It may be recalled that in 2016, the US had accorder ‘Major Defence Partner’ status to India. EAM Sushma Swaraj received US Secretary of State at the airport on arrival while Defence Minister Nirmala Sitharaman welcomed Defence Secretary Jim Mattis at the airport on arrival at New Delhi. Speaking to journalists, Pompeo termed India as “true strategic partner”. General Joseph Dunford, Chairman US Joint Chiefs was also part of US delegation. Sushma Swaraj had separate bilateral meeting with Pompeo while Sitharaman had one-on-one meeting with Mattis before the delegationlevel 2+2 Dialogue. During the bilateral and delegation-level dialogue, the two sides recognized their strategic partnership, commitment to work together on regional and global issues, including in bilateral, trilateral, and quadrilateral formats. The two sides decided to establish secure hot-lines between the Indian EAM and Defence Minister and their US counterparts. Discussions were wide ranging covering the geopolitical and geostrategic developments including in the Korean Peninsula and the Af-Pak region. Pompeo emphasized that “all countries in Asia and south-east Asia can benefit from a free and fair Indo-Pacific and that will be our priority.” The US acknowledged India’s longstanding and ongoing contributions of economic assistance to Afghanistan and also welcomed India’s enhanced role in Afghanistan’s development and stabilisation. The Indian side brought up the issue of terrorism by Pakistan. Both sides affirmed increased bilateral counter-terrorism cooperation; information-sharing efforts and at international for a, and support for a UN Comprehensive Convention on International Terrorism. The joint statement called upon Pakistan to stop exporting terror. There was also talk of maintaining pressure over Dawood Ibrahim – indicating India refuses to develop a spine and fight such wars itself. Jim Mattis said, “We will continue working together, join hands and expand India’s role as a primary major defence partner, to elevate our relationship to a level to commence with our closest allies and partners”.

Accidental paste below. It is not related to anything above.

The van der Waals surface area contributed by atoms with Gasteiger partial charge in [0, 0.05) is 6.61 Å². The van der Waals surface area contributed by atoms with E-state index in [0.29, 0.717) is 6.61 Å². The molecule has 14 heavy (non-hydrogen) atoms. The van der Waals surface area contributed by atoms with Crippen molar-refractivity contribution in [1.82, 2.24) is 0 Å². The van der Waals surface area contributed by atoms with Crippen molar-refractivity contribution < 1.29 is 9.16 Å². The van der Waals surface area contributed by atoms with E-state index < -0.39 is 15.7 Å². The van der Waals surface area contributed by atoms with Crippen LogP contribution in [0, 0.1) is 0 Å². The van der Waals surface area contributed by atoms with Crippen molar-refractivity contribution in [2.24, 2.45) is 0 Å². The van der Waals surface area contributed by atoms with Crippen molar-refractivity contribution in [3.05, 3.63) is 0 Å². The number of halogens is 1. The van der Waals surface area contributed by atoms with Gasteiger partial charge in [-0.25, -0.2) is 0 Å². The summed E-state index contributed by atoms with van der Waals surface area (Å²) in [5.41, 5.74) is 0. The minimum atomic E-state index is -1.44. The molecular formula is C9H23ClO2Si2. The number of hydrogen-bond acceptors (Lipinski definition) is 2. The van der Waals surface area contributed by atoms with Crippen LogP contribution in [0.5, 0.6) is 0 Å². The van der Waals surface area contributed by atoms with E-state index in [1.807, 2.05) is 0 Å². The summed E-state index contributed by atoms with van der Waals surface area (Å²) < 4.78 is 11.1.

US Secretary of Defence Mattis and Defence Minister Sitharaman exchanging the documents after signing the COMCASA during the 2+2 Bilateral Dialogue between the two countries in New Delhi